Ursula Franklin Academy (UFA) is a small specialized high school in the Toronto District School Board. The school is capped at 500 students, by design. The school offers integrated liberal arts and sciences packages, preparing students for academic programs at the post-secondary level. The learning experiences offered at Ursula Franklin Academy will reflect not only the learning expectations identified by the Province and the Toronto District School Board, but also the students' own interests, developing a sense of responsibility and individual accomplishments. Cross-curricular future-oriented skills such as conflict resolution, computer technology, problem-solving, student leadership, and exposure to international languages will be emphasized.
At Ursula Franklin Academy, a school focused on social justice, we are committed to ensuring that fairness, equity, and inclusion are essential principles of our school community and are integrated into our registration process, programs, operations, and practices. Ursula Franklin Academy follows the Equitable Policy practices as outlined on the TDSB website.
Our social justice roots and school values inform our decision making. Students and teachers work together on a first-name basis to help deconstruct hierarchical structures.
Ursula Franklin Academy has a focus or specialization in the following areas:
- Wednesday Enrichment Program
- Math and Science Programming
- Social Justice-anti oppression integration through all the curriculum areas
- Integrated Technology
Informed by Connected Knowledge, a core principle of Ursula Franklin Academy, the thoughtful integration of technology has been central to the design of the school’s structure. Beginning in Grade Nine, all students take BTT, a course that teaches them a wide variety of computer/digital media based skills. This knowledge is then integrated into all their other coursework, both in formal (via summative projects) and informal ways.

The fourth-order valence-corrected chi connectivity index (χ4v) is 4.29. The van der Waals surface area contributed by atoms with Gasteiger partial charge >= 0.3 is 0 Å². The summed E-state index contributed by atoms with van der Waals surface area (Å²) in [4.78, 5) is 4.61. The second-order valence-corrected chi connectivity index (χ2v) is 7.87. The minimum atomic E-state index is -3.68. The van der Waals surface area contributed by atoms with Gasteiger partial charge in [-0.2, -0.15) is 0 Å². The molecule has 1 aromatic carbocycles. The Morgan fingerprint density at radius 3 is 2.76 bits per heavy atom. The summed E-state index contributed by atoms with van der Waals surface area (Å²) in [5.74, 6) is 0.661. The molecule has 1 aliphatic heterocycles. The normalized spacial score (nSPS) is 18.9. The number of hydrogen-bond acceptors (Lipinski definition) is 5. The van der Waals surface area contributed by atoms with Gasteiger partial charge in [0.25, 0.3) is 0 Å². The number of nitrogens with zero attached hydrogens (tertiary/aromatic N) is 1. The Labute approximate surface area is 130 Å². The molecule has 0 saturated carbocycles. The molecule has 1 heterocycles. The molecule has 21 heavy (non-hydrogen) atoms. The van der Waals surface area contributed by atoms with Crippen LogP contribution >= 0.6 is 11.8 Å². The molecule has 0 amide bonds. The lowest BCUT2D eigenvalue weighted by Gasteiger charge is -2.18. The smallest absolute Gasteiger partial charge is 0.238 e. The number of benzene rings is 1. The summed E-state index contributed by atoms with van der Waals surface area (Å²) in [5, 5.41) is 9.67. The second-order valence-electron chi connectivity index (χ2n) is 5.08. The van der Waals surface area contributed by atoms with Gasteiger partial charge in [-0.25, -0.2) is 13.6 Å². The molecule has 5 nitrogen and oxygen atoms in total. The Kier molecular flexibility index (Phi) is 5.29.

Additionally, the students are taught critical digital literacy throughout their time at UFA. Here students thoughtfully interrogate the effects of living in a world that is shaped by technology. It is of note that exploring the myriad ways technology is integrated into their lives is directly informed by the work of our namesake Dr. Ursula Franklin, who recognised that it is critical to investigate how technology shapes our experience of the world around us.
The Wednesday Program
The Wednesday Program is the most unique aspect of Ursula Franklin Academy. On most Wednesdays throughout the year students do not participate in their regular classes. Instead they participate in ‘Wednesday Sessions’. Each year students take up to 24 mini-courses (Wednesday Sessions) spread over six units. This is over and above the regular eight credit courses they take annually to graduate high school. While faculty run many of the sessions, they are not the only ones to teach these courses: students, parents, and community members all contribute to offer a wide variety of exciting educational experiences for our students. The content of these courses is as varied as the passions and interests of the members that make up the UFA community.
Some examples include: Robotics, Debating, Literary Reviews, Yoga, Walking Tours, along with many other wonderful opportunities for skill-based learning and “out of the box” experiences. If a student wants to propose a Wednesday session they can use our Wednesday Program website to design and propose their own session for teachers to consider supporting. In this way the program is responsive to student voice in a very direct and concrete way.
In order to facilitate this unique program into our weekly schedule, the course curriculum is condensed into the other four days of the week. In this way, the curriculum may feel accelerated to UFA students.
As a small school by design, the school does not have as wide an offering of courses as some other schools. Students should review the courses offered to ensure that their interests are going to be met within the school. Our curriculum is delivered following the Ontario Provincial Curriculum. The academic program at Ursula Franklin Academy is rigorous due to the pace at the school.
The student uniform policy was originally conceived by parents, students, staff and Dr. Franklin to meet two major objectives: an aid in working towards developing a sense of equity; and in helping to maintain a strong sense of community. At the time of selection the combination of colours did not represent any country represented by the United Nations – an important consideration to ensure the school uniform did not take on any unintended meaning or representation.